ET View: September IIP – Lacklustre capital goods output keeps overall index low

Quick estimates for September show that the Index of Industrial Production (IIP) declined, or rather, rose minus 4.3%. But disaggregated data show that what has actually dipped the index is the steep drop in mining activity, and electricity output has gone into negative territory this time around due to the high base effect read a solid 8.2% increase in generation for the like period last year (or year-on-year).

As for manufactures, which account for over 77% weight in the industrial index, production has contracted and posted minus 3.9% growth. The sharp contraction in automobile production, with the output of motor vehicles, trailers and semi-trailers declining by minus 14.9 % y-o-y has clearly adversely affected production. But there are pockets of credible output, even in the large manufacturing segment. Notice that intermediate goods, which have a weight of over 17% in the index, have risen a credible 7% for September. Also, basic metal products, which have nearly 13% weight in the index, have gone up by 13.7%. It does suggest ample growth potential in the pipeline, with proactivity and follow-through policy action.

The industrial index also shows that consumption growth remains in the doldrums, for now. The production of consumer durables, which have almost 13% weight in the index, have declined minus 9.9%. It corroborates the fall in car output. As for non-durables, there appears to be relative improvement. The drop in output is a mere minus 0.4%. Note that non-durables add up to over 15% weight in the index, and the modest decline in production points to that producers expect strong demand in the segment sooner than later.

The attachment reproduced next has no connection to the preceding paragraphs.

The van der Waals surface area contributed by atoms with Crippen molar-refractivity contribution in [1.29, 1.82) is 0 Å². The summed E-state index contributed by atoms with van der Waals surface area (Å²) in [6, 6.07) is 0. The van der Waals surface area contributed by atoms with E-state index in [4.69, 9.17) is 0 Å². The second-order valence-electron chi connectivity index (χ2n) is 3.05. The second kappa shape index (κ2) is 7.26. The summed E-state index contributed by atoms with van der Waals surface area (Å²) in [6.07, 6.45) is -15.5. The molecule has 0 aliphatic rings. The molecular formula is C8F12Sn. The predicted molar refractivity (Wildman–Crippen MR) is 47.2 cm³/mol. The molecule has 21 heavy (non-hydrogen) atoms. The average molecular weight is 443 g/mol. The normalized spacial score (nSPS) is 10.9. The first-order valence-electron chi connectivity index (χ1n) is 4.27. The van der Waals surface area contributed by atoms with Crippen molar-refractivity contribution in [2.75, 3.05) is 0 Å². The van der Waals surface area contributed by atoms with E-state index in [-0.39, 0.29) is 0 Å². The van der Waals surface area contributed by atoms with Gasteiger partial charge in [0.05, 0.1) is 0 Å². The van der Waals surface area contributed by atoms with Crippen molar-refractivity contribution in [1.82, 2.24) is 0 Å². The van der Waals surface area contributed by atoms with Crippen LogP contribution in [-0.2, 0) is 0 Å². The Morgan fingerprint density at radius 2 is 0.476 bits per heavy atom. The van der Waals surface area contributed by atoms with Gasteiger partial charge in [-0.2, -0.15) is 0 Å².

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Nevertheless, capital goods output remains lacklustre, what with production declining by as much as minus 20.7%. It is true that several items that make up the capital goods segment tend to be lumpy equipment which require gestation periods for completion, and it is possible that the latest figure may simply denote work-in-progress. But the fact remains that thoroughly lacklustre capital goods output point to poor investment demand, and the decline needs arresting to purposefully turnaround overall industrial output.

Besides, mining output, which has reduced minus 8.5% has pulled down the overall index number. We surely need sustained policy attention to rev up mining output; it makes no sense, for instance, to keep resorting to record coal imports even as our large domestic reserves stay quite unexplored. It would needlessly stymie industrial output simply due to policy rigidities and wonky logistics.


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